The effect of data analytics can be seen in virtually every industry. Digital accountants will continue to implement analytics into their infrastructure. Traders will continue to use it to understand various trends. And while 97.2% of companies say they are investing in big data and analytics, only 24% describe their organizations as data-driven.
So, how can companies utilize data analytics? In this article, we’re examining how companies can use data analytics to their advantage. Whether you’re a managed IT service provider or simply interested in the future of how we interpret data, this article contains something useful and interesting for everyone.
What Is Data Analytics?
Data analytics shows up in virtually every industry you come across. It is one of the most commonly used terms in businesses today. Companies around the world produce vast amounts of data every day. Whether through log files, web servers, transactional data, or various customer-related data, the stream is near infinite.
How companies use this data depends on their industry. Data analytics describes the process of data analysis from large data sets to uncover hidden patterns and trends, and create strategies and directives based on that analysis. Data analytics can significantly impact your bottom line regardless of your industry. But how should you use it?
How Do You Use Data Analytics?
Data analytics eliminates most guesswork and manual tasks. Whether you need to choose the correct content, plan marketing campaigns, or develop new products, organizations can use insights gained from data analytics to inform their business strategies across their organization. With more insight into the impact of decisions, companies can improve customer satisfaction and standardize procedures.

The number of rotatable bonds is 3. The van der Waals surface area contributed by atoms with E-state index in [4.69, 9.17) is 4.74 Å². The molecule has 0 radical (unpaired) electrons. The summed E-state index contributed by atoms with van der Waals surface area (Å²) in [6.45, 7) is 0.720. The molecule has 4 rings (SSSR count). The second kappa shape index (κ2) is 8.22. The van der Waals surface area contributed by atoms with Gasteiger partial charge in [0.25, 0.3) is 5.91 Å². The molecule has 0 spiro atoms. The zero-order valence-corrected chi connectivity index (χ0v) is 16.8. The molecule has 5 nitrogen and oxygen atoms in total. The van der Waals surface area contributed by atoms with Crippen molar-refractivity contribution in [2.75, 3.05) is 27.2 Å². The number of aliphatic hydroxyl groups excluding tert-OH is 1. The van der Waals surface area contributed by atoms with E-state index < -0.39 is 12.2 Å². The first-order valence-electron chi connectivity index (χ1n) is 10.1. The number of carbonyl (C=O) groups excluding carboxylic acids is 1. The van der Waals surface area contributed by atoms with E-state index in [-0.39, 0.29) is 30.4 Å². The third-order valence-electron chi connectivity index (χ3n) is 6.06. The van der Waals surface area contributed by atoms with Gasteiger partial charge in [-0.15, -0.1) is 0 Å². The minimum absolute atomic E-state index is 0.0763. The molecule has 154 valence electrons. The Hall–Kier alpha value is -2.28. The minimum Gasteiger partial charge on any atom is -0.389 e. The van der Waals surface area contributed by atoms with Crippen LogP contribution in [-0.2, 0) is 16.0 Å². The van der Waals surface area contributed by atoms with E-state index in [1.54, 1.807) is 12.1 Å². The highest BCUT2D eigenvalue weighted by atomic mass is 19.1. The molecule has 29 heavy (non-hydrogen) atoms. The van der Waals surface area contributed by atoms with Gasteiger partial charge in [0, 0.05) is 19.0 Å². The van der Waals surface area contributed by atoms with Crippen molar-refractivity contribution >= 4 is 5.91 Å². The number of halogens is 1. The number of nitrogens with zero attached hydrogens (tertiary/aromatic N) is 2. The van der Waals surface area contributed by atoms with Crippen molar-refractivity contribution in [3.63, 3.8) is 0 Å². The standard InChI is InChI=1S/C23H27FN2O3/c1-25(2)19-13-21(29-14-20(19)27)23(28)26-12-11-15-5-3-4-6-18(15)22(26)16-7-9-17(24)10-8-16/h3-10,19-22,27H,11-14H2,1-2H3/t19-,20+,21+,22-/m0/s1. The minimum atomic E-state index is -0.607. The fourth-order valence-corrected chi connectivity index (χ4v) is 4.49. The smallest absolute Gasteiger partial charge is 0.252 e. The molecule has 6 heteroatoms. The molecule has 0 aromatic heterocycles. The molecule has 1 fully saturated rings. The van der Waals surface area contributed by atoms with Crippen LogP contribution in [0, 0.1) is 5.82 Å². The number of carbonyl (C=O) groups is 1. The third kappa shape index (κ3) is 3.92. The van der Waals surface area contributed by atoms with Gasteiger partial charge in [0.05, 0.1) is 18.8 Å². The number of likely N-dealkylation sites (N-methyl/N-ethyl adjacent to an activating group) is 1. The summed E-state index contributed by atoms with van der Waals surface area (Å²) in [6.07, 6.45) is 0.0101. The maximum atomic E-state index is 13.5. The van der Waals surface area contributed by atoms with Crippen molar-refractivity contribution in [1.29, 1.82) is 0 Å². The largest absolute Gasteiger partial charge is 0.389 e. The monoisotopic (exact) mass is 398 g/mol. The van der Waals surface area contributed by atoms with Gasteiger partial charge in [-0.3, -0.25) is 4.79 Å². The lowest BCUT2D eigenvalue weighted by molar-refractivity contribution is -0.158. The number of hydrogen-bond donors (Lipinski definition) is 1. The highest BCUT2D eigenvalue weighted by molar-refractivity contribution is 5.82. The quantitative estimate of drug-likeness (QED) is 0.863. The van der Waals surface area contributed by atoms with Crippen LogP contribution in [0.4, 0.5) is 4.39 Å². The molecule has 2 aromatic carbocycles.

Improved Customer Service
Data analytics tailors your customer experience according to the consumers’ needs. It personalizes your relationships with your customers and reveals information about their interests and habits so you can better cater to those needs. It also helps you create better recommendations about products and services.
Data analytics can streamline numerous processes and help you save money while boosting production. With a more thorough understanding of your audience, you can reduce the time it takes to create ads or content that don’t align with your audience’s tendencies.
Better Marketing Campaigns
Data analytics give you insights into your marketing campaigns. They help you tune them to produce outcomes and expand your reach to other consumers who are more likely to interact with a campaign to convert your leads. Moreover, advanced analytics like data commercialisation provide significant insights and discover new opportunities out of data assets you earned through the lifespan of your business.
How Do You Implement Data Analytics Into Your Organization?
Now you understand the benefits data analytics offer, it’s time to shift into how data analytics can implement into your business.
Steps to Data Analytics
1. Diagnose the Problem
You can’t implement effective data analytics without first diagnosing the problem you face. To plan a solution, you must understand the issue at hand. Whether you’re an eCommerce company that encounters issues such as returns on items, or you’re a managed IT service provider looking to streamline your client’s infrastructure, you need to understand the problem at hand before taking action.